Please, loyal chat readers, tell your family, tell your friends, even tell your enemies, to be on time for dinner reservations! And consider that there might be people planning to eat after you, too

Tom Sietsema: You get the gold star for the month with your excellent post. Thanks for taking the time to detail WHY customers showing up on time matters so much to restaurants -- which, in the end, are businesses.

I hope your missive makes its way to lots of eyeballs.

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Washington, D.C.: My husband and I went to the new Rock Creek - Mazza on Friday night. We had a great meal. Having the nutritional facts on the menu did make my husband change his entree since he was picking the highest fat content dish for an appetizer. My first comment is that a couple who was sitting one table away from us got up and left after 20 minutes of no one coming to their table to take even a drink order. Secondly the food coming out of the kitchen was very unevenly timed. We got our appetizers quickly but waited a while about 25 minutes for our entree which was warm so it wasn't sitting under a warming lamp. I know that they are relatively new but timing needs to be better. The space is cool.

Tom Sietsema: Let's hope the owners see your post. Rock Creek is a nice idea.

washingtonpost.com: First Bite: Rock Creek Mazza.

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Washington, D.C.: What are your first impressions of Proof?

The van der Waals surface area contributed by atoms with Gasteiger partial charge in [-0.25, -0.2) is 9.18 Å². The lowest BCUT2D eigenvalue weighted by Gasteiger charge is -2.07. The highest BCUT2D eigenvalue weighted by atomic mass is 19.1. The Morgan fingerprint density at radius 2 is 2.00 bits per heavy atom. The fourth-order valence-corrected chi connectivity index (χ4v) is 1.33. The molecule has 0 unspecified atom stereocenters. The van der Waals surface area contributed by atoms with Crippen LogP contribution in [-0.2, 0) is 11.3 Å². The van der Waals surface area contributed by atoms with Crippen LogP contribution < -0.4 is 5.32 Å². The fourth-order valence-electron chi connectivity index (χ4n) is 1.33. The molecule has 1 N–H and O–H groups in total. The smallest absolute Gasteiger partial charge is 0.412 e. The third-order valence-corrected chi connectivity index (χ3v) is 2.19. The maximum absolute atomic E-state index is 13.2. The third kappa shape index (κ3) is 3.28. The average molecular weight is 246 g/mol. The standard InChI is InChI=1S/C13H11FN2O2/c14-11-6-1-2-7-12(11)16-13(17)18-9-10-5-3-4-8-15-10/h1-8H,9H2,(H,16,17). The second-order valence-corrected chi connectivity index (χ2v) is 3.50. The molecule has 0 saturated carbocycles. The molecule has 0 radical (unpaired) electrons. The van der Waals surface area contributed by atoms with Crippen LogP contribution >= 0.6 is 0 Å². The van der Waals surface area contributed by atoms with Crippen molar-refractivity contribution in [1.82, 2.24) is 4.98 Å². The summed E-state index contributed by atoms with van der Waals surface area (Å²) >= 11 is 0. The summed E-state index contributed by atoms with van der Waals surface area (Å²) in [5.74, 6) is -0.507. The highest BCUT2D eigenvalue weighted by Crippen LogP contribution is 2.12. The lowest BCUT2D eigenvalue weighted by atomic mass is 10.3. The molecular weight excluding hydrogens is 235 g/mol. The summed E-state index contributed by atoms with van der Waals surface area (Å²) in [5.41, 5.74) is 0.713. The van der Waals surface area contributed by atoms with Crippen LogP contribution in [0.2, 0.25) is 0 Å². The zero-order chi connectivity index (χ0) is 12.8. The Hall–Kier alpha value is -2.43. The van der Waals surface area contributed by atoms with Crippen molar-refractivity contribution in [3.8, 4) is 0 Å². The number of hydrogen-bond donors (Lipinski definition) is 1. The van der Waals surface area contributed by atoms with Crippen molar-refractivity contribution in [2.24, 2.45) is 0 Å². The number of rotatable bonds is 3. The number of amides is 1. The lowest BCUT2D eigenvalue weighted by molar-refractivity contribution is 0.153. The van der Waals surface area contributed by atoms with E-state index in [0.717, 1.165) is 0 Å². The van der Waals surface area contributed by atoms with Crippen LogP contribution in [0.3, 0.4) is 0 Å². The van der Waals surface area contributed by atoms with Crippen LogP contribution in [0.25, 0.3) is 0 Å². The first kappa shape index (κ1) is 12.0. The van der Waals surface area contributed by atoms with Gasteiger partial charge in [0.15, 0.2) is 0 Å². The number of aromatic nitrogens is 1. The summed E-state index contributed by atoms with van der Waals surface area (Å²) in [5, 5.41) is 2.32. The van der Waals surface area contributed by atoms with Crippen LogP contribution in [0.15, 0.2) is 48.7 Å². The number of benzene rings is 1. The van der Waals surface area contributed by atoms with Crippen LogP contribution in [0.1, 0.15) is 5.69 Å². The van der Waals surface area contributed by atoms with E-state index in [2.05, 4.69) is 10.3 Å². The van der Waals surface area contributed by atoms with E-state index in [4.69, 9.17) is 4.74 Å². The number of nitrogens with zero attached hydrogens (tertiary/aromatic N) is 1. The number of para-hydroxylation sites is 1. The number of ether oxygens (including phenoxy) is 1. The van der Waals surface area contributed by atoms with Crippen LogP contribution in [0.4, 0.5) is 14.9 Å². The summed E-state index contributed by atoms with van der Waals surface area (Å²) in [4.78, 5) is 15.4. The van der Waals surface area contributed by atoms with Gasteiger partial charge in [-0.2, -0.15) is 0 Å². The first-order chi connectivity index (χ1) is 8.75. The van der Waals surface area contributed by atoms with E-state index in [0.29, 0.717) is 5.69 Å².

Tom Sietsema: You want to get there early if you hope to get a stool at the bar ....

washingtonpost.com: The Dish on Proof.

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Bethesda, Md.: Tom,

Can you help me with a restaurant etiquette question? A couple weeks ago after a long walk on the C&O Canal my wife and I stopped by Old Angler's Inn a little before noon and asked to be seated. There must have been 30-40 empty tables on the patio (Tues. afternoon) but when we said we'd like drinks, the maitre d' refused to seat us. We quietly went away but I feel as if this was a rather rude dismissive thing to do, as there was a great deal of available seating, but I'd be interested in your take on it. (BTW, we have frequented the Inn several times before and have had wondeful times there.)

Tom Sietsema: Your reception doesn't surprise me at all ...

washingtonpost.com: Review: Old Angler's Inn.

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Washington, D.C.: Hi Tom, I'm a local touring the White House with friends. Is there a good place with a bar around there that's not a tourist trap we can enjoy afterwards?

Tom Sietsema: The Occidental has a nice bar (and isn't a tourist trap).